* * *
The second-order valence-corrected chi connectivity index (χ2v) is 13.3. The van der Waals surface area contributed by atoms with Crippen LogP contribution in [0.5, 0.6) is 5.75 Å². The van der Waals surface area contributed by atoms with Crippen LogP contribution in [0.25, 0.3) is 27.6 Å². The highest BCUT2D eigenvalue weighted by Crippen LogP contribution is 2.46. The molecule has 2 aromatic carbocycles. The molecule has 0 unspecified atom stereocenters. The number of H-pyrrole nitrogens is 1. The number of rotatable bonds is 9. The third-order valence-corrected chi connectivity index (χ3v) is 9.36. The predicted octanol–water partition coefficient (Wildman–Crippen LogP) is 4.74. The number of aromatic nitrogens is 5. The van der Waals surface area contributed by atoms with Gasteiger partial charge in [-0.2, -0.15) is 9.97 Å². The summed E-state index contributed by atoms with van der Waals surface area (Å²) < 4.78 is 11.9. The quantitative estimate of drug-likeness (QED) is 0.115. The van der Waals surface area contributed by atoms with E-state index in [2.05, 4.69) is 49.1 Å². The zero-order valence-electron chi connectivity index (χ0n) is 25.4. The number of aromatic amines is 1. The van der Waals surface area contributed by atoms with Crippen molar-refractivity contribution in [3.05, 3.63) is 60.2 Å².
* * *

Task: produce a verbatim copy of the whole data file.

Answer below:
The second-order valence-corrected chi connectivity index (χ2v) is 13.3. The van der Waals surface area contributed by atoms with Crippen LogP contribution in [0.5, 0.6) is 5.75 Å². The van der Waals surface area contributed by atoms with Crippen LogP contribution in [0.25, 0.3) is 27.6 Å². The highest BCUT2D eigenvalue weighted by Crippen LogP contribution is 2.46. The molecule has 2 aromatic carbocycles. The molecule has 0 unspecified atom stereocenters. The number of H-pyrrole nitrogens is 1. The number of rotatable bonds is 9. The third-order valence-corrected chi connectivity index (χ3v) is 9.36. The predicted octanol–water partition coefficient (Wildman–Crippen LogP) is 4.74. The number of aromatic nitrogens is 5. The van der Waals surface area contributed by atoms with Gasteiger partial charge in [-0.2, -0.15) is 9.97 Å². The summed E-state index contributed by atoms with van der Waals surface area (Å²) < 4.78 is 11.9. The quantitative estimate of drug-likeness (QED) is 0.115. The van der Waals surface area contributed by atoms with E-state index in [2.05, 4.69) is 49.1 Å². The zero-order valence-electron chi connectivity index (χ0n) is 25.4. The number of aromatic amines is 1. The van der Waals surface area contributed by atoms with Crippen molar-refractivity contribution in [3.05, 3.63) is 60.2 Å².